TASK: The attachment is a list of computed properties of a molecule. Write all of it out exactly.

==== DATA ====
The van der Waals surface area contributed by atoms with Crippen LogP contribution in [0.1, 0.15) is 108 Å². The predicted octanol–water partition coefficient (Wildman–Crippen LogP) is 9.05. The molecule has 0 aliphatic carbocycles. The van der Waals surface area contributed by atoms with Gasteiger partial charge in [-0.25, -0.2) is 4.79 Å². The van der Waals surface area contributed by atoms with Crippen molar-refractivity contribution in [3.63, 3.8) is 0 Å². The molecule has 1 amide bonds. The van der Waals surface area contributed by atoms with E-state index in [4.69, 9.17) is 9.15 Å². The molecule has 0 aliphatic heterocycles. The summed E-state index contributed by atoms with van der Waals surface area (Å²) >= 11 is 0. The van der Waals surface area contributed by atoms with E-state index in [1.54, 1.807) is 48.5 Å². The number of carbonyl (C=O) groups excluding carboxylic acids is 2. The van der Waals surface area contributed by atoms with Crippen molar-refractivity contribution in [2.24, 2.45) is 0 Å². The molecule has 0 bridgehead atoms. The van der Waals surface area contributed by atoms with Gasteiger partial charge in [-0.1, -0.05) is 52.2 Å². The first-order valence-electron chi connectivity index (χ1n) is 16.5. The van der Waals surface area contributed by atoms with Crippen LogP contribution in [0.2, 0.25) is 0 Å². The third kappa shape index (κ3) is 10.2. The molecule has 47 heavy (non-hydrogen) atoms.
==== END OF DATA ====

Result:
The van der Waals surface area contributed by atoms with Crippen LogP contribution in [0.1, 0.15) is 108 Å². The predicted octanol–water partition coefficient (Wildman–Crippen LogP) is 9.05. The molecule has 0 aliphatic carbocycles. The van der Waals surface area contributed by atoms with Gasteiger partial charge in [-0.25, -0.2) is 4.79 Å². The van der Waals surface area contributed by atoms with Crippen molar-refractivity contribution in [3.63, 3.8) is 0 Å². The molecule has 1 amide bonds. The van der Waals surface area contributed by atoms with E-state index in [4.69, 9.17) is 9.15 Å². The molecule has 0 aliphatic heterocycles. The summed E-state index contributed by atoms with van der Waals surface area (Å²) >= 11 is 0. The van der Waals surface area contributed by atoms with E-state index in [1.54, 1.807) is 48.5 Å². The number of carbonyl (C=O) groups excluding carboxylic acids is 2. The van der Waals surface area contributed by atoms with Crippen molar-refractivity contribution in [2.24, 2.45) is 0 Å². The molecule has 0 bridgehead atoms. The van der Waals surface area contributed by atoms with Gasteiger partial charge in [-0.1, -0.05) is 52.2 Å². The first-order valence-electron chi connectivity index (χ1n) is 16.5. The van der Waals surface area contributed by atoms with Crippen LogP contribution in [0.2, 0.25) is 0 Å². The third kappa shape index (κ3) is 10.2. The molecule has 47 heavy (non-hydrogen) atoms.